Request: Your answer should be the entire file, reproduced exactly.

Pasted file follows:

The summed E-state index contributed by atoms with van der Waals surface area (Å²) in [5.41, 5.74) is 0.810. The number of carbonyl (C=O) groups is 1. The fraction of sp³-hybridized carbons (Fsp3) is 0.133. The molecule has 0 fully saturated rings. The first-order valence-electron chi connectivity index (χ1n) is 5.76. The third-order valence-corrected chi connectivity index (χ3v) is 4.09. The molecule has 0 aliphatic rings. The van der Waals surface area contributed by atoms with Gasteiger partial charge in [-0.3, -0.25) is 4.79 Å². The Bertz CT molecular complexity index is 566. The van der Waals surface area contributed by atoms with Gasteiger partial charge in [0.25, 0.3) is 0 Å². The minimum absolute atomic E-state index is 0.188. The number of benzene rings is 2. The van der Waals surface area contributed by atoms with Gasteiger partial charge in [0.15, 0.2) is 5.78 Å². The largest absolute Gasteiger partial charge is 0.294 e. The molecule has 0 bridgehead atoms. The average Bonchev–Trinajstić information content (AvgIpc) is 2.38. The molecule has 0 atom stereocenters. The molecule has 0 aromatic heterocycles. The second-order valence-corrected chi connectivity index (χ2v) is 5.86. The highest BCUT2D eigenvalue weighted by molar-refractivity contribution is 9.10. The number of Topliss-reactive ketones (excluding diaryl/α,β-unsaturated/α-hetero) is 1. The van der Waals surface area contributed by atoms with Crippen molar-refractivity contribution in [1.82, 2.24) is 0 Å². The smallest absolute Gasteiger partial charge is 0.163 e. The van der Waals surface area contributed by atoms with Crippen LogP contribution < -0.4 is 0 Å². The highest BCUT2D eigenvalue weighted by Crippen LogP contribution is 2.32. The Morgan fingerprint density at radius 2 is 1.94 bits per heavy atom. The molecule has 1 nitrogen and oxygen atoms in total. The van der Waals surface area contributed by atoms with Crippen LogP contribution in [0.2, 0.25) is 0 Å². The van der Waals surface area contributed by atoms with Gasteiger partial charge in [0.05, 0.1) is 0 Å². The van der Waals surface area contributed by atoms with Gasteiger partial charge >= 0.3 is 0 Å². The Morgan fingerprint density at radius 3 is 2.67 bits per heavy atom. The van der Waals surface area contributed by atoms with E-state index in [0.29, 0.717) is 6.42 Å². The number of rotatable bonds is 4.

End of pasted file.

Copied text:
The summed E-state index contributed by atoms with van der Waals surface area (Å²) in [5.41, 5.74) is 0.810. The number of carbonyl (C=O) groups is 1. The fraction of sp³-hybridized carbons (Fsp3) is 0.133. The molecule has 0 fully saturated rings. The first-order valence-electron chi connectivity index (χ1n) is 5.76. The third-order valence-corrected chi connectivity index (χ3v) is 4.09. The molecule has 0 aliphatic rings. The van der Waals surface area contributed by atoms with Gasteiger partial charge in [-0.3, -0.25) is 4.79 Å². The Bertz CT molecular complexity index is 566. The van der Waals surface area contributed by atoms with Gasteiger partial charge in [0.25, 0.3) is 0 Å². The minimum absolute atomic E-state index is 0.188. The number of benzene rings is 2. The van der Waals surface area contributed by atoms with Gasteiger partial charge in [0.15, 0.2) is 5.78 Å². The largest absolute Gasteiger partial charge is 0.294 e. The molecule has 0 bridgehead atoms. The average Bonchev–Trinajstić information content (AvgIpc) is 2.38. The molecule has 0 atom stereocenters. The molecule has 0 aromatic heterocycles. The second-order valence-corrected chi connectivity index (χ2v) is 5.86. The highest BCUT2D eigenvalue weighted by molar-refractivity contribution is 9.10. The number of Topliss-reactive ketones (excluding diaryl/α,β-unsaturated/α-hetero) is 1. The van der Waals surface area contributed by atoms with Crippen molar-refractivity contribution in [1.82, 2.24) is 0 Å². The smallest absolute Gasteiger partial charge is 0.163 e. The van der Waals surface area contributed by atoms with Crippen LogP contribution < -0.4 is 0 Å². The highest BCUT2D eigenvalue weighted by Crippen LogP contribution is 2.32. The Morgan fingerprint density at radius 2 is 1.94 bits per heavy atom. The molecule has 1 nitrogen and oxygen atoms in total. The van der Waals surface area contributed by atoms with Crippen LogP contribution in [0.2, 0.25) is 0 Å². The van der Waals surface area contributed by atoms with Gasteiger partial charge in [0.05, 0.1) is 0 Å². The van der Waals surface area contributed by atoms with Gasteiger partial charge >= 0.3 is 0 Å². The Morgan fingerprint density at radius 3 is 2.67 bits per heavy atom. The van der Waals surface area contributed by atoms with E-state index in [0.29, 0.717) is 6.42 Å². The number of rotatable bonds is 4.